These summary statistics and analyses are based on the European reptiles dataset published in May 2009.
Overall, approximately one fifth of reptiles are considered threatened in Europe. A further 13% of reptiles are considered Near Threatened. By comparison, 23% of European amphibians, 15% of European mammals and 13% of European birds are threatened. No other groups have yet been comprehensively assessed at the European level. More than two-fifths (42%) of reptile species are declining and the same percentage is stable; only 3% are increasing.
The majority of threatened and Near Threatened reptile species are endemic to both Europe and the EU, highlighting the responsibility that European countries have to protect the entire global populations of these species. All Critically Endangered species and the vast majority of Endangered and Vulnerable species are endemic to both Europe and the EU.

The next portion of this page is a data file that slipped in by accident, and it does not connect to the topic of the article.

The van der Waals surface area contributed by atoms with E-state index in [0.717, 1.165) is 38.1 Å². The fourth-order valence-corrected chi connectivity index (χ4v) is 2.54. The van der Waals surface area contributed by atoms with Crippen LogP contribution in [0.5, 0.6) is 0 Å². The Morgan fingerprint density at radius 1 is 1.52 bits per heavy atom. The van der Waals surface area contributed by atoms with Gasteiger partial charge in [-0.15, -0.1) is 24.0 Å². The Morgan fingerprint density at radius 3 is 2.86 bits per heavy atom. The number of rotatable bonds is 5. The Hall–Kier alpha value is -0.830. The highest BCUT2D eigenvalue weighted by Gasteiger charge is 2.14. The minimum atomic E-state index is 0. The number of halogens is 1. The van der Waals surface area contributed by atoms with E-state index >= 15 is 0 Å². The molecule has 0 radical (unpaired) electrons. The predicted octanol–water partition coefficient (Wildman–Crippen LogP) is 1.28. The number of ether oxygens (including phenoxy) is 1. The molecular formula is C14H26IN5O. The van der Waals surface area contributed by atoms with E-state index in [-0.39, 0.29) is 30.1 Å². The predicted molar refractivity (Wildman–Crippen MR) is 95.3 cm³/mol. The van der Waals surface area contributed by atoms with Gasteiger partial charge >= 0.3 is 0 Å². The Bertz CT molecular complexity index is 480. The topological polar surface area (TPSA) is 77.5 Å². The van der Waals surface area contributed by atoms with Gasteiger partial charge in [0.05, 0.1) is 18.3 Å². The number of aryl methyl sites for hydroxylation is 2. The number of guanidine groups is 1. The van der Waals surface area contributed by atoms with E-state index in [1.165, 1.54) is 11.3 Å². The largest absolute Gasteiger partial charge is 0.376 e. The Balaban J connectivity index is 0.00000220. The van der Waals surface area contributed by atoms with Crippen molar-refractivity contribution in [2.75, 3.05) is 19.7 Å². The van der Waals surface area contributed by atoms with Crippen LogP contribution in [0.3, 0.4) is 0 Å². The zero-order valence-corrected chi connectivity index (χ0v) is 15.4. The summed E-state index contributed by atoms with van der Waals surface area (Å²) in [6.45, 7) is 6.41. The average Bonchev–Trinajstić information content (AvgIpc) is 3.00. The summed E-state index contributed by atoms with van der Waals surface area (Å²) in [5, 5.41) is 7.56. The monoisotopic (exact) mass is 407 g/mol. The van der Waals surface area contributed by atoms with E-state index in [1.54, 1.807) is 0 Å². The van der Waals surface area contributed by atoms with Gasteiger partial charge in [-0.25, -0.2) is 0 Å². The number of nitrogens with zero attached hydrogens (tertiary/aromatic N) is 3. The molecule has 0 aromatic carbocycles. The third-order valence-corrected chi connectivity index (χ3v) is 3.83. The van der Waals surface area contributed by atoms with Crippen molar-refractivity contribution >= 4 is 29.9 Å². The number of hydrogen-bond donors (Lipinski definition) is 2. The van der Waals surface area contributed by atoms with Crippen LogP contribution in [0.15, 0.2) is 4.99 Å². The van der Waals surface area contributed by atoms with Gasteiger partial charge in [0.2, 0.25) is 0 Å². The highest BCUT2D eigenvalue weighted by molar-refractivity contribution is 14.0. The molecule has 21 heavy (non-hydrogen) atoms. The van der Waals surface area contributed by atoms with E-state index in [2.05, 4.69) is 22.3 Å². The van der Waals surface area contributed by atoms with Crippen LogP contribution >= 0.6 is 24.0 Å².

Reptile biodiversity increases from north to south in Europe, with the highest species richness being found in the Balkan peninsula. The Iberian, Italian and Balkan peninsulas are all important areas of species richness, as are the Mediterranean and Macaronesian islands. Habitat loss, fragmentation and degradation are the greatest threats to reptiles in Europe. Other major threats include pollution, overharvesting, and deliberate persecution (for reptiles especially).